“With the NFT, you can actually prove it — that you actually own the original piece.”
Though the technology is still nascent, some artists and collectors are embracing it. The Seattle NFT Museum in Washington and the Art Blocks gallery in Marfa, Texas are some of the first to put solely NFTs on display.
Digital artists appreciate that the technology enables them to verify their works’ authenticity when they put them up for sale. Platforms are simple and easy to use, enabling artists to “mint” NFTs and just wait for offers to come in. NFTs can be programmed to pay artists a fee every time the work is resold, giving creators access to receive royalties — a rarity in the fine arts space.
“The biggest thing about NFTs that’s really exciting for artists is that they can receive a royalty stream,” Reid said. “That’s something that historically has always been a challenge for artists; they don’t get any compensation from the future uptick in the value of their art when it’s resold.”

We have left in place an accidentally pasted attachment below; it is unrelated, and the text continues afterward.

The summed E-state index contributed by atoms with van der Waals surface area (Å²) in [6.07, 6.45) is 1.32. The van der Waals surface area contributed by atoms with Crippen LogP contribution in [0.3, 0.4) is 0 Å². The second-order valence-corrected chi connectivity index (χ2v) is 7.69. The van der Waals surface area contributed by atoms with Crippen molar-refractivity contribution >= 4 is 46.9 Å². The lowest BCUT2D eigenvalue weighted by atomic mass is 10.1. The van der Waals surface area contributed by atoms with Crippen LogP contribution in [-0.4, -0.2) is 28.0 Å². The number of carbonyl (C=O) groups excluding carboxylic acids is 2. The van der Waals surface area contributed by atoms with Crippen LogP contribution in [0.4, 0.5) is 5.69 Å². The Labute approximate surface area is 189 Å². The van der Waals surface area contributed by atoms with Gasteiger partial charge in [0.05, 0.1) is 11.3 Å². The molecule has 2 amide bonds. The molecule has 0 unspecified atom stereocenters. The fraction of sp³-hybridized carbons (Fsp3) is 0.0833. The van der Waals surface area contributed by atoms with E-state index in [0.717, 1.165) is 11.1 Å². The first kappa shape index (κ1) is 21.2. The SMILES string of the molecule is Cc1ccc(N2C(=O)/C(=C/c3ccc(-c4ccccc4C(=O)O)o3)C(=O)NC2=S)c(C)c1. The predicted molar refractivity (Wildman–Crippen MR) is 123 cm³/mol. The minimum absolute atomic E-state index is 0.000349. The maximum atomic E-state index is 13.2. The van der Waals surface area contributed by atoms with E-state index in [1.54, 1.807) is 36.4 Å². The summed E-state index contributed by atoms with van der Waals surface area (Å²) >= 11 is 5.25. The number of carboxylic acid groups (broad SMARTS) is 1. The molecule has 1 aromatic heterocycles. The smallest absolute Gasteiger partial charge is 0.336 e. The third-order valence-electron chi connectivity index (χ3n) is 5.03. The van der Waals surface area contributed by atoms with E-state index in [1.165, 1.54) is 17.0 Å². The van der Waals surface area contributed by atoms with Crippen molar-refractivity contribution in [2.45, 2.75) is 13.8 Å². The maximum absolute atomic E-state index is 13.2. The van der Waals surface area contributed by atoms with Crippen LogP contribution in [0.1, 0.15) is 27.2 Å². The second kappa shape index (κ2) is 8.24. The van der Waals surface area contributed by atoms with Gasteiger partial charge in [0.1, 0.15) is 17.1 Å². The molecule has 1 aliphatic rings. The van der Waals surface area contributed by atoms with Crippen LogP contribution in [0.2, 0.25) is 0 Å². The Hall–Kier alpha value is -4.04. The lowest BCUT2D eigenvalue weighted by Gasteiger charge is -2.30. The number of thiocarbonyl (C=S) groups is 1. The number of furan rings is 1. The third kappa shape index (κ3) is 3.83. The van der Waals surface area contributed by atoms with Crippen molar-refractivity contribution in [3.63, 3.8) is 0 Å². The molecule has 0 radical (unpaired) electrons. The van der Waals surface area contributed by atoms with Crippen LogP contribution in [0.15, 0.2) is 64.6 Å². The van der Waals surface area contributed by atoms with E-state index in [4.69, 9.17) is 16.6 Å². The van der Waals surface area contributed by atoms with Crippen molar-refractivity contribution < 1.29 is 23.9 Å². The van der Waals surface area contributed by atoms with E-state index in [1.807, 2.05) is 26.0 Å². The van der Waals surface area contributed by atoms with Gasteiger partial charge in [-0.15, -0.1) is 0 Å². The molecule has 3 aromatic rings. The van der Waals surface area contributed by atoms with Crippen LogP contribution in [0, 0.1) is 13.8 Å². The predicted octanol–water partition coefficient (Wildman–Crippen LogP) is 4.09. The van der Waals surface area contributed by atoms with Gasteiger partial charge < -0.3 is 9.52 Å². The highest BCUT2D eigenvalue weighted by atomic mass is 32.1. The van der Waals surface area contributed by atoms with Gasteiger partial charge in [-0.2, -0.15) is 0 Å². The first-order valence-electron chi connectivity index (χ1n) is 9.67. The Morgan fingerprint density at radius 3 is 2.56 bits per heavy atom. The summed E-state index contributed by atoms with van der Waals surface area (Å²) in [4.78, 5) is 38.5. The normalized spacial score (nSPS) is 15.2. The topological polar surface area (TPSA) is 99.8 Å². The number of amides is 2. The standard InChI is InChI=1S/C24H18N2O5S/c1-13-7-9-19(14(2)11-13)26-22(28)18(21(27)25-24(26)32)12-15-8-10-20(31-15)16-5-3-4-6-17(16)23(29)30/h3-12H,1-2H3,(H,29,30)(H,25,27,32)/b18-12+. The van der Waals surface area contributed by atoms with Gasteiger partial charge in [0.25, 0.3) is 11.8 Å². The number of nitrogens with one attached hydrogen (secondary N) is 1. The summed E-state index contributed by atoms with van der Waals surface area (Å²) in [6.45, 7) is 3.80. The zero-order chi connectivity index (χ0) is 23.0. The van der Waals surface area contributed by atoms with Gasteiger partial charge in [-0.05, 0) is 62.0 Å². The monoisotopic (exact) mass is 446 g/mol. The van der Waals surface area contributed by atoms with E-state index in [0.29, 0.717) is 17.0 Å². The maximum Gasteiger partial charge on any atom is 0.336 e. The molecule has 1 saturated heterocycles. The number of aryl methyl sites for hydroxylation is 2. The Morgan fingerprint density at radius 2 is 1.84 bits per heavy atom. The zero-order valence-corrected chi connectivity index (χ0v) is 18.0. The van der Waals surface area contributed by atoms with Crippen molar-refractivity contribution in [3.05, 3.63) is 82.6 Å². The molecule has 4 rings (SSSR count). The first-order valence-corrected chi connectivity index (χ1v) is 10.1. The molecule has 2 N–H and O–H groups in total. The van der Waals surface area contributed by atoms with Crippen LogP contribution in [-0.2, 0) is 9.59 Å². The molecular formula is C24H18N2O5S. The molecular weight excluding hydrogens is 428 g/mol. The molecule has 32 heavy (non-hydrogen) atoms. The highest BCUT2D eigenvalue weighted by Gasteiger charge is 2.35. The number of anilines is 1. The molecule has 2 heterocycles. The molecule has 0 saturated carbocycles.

And they’re enabling more people to participate in collecting and trading art. Though prices of NFTs seem high — in April 2021 estimates for the average cost ranged from $2,400 to $3,500 — these numbers are skewed by multi-million dollar sales, Art Net reports. Fifty percent of sales are less than $200.
“That allows somebody who doesn’t have a significant amount of wealth to actually build an art collection that they can enjoy and share with friends, no matter where they are in the world,” Reid said.
Risky or Revolutionary?